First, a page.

Aaron Kesselheim and colleagues investigate conflict of interest disclosures in articles authored by physicians and scientists identified in whistleblower complaints alleging illegal off-label marketing by pharmaceutical companies.
Litigation documents reveal that pharmaceutical companies have paid physicians to promote off-label uses of their products through a number of different avenues. It is unknown whether physicians and scientists who have such conflicts of interest adequately disclose such relationships in the scientific publications they author.
Methods and Findings
We collected whistleblower complaints alleging illegal off-label marketing from the US Department of Justice and other publicly available sources (date range: 1996–2010). We identified physicians and scientists described in the complaints as having financial relationships with defendant manufacturers, then searched Medline for articles they authored in the subsequent three years. We assessed disclosures made in articles related to the off-label use in question, determined the frequency of adequate disclosure statements, and analyzed characteristics of the authors (specialty, author position) and articles (type, connection to off-label use, journal impact factor, citation count/year). We identified 39 conflicted individuals in whistleblower complaints. They published 404 articles related to the drugs at issue in the whistleblower complaints, only 62 (15%) of which contained an adequate disclosure statement. Most articles had no disclosure (43%) or did not mention the pharmaceutical company (40%). Adequate disclosure rates varied significantly by article type, with commentaries less likely to have adequate disclosure compared to articles reporting original studies or trials (adjusted odds ratio [OR] = 0.10, 95%CI = 0.02–0.67, p = 0.02). Over half of the authors (22/39, 56%) made no adequate disclosures in their articles. However, four of six authors with ≥25 articles disclosed in about one-third of articles (range: 10/36–8/25 [28%–32%]).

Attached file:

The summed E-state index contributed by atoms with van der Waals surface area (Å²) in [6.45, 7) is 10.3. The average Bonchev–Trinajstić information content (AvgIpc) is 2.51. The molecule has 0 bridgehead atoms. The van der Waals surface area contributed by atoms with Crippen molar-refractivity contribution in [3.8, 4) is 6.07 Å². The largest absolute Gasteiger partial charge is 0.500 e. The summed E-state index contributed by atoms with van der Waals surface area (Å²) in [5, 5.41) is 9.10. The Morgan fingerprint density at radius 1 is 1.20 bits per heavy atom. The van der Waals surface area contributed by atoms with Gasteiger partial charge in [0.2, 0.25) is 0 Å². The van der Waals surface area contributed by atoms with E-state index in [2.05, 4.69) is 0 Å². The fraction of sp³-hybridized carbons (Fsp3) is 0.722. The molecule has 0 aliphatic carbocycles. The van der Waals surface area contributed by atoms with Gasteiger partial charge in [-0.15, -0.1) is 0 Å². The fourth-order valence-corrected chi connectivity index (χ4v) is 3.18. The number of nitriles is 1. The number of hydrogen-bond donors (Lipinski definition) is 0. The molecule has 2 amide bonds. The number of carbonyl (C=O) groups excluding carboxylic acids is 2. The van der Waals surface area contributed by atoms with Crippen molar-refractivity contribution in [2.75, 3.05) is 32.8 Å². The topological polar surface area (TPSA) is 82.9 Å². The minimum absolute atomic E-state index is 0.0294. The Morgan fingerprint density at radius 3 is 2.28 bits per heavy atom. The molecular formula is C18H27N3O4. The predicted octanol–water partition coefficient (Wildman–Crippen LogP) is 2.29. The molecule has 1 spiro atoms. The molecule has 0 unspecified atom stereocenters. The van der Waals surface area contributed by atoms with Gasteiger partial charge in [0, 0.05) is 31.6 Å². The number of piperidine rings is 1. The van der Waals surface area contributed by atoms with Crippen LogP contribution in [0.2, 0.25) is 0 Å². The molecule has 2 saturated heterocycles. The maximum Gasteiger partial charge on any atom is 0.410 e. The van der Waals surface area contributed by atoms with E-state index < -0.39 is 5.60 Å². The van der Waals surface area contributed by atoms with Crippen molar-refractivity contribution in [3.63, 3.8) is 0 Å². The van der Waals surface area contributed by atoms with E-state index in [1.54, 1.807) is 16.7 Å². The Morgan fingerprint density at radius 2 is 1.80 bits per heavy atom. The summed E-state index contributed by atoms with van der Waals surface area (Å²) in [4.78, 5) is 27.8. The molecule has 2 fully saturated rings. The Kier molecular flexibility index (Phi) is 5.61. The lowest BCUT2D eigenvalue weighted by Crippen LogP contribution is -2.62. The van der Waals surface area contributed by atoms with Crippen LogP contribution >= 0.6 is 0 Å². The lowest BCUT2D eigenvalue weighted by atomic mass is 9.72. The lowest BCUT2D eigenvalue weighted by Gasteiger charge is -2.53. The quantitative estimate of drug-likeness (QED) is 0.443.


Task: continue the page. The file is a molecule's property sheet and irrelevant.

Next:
One in seven authors identified in whistleblower complaints as involved in off-label marketing activities adequately disclosed their conflict of interest in subsequent journal publications. This is a much lower rate of adequate disclosure than has been identified in previous studies. The non-disclosure patterns suggest shortcomings with authors and the rigor of journal practices.
Please see later in the article for the Editors' Summary
Off-label use of pharmaceuticals is the practice of prescribing a drug for a condition or age group, or in a dose or form of administration, that has not been specifically approved by a formal regulatory body, such as the US Food and Drug Administration (FDA). Off-label prescribing is common all over the world. In the US, although it is legal for doctors to prescribe drugs off-label and discuss such clinical uses with colleagues, it is illegal for pharmaceutical companies to directly promote off-label uses of any of their products. Revenue from off-label uses can be lucrative for drug companies and even surpass the income from approved uses. Therefore, many pharmaceutical companies have paid physicians and scientists to promote off-label use of their products as part of their marketing programs.
Why Was This Study Done?
Recently, a number of pharmaceutical companies have been investigated in the US for illegal marketing programs that promote off-label uses of their products and have had to pay billions of dollars in court settlements. As part of these investigations, doctors and scientists were identified who were paid by the companies to deliver lectures and conduct other activities to support off-label uses. When the same physicians and scientists also wrote articles about these drugs for medical journals, their financial relationships would have constituted clear conflicts of interest that should have been declared alongside the journal articles. So, in this study, the researchers identified such authors, examined their publications, and assessed the adequacy of conflict of interest disclosures made in these publications.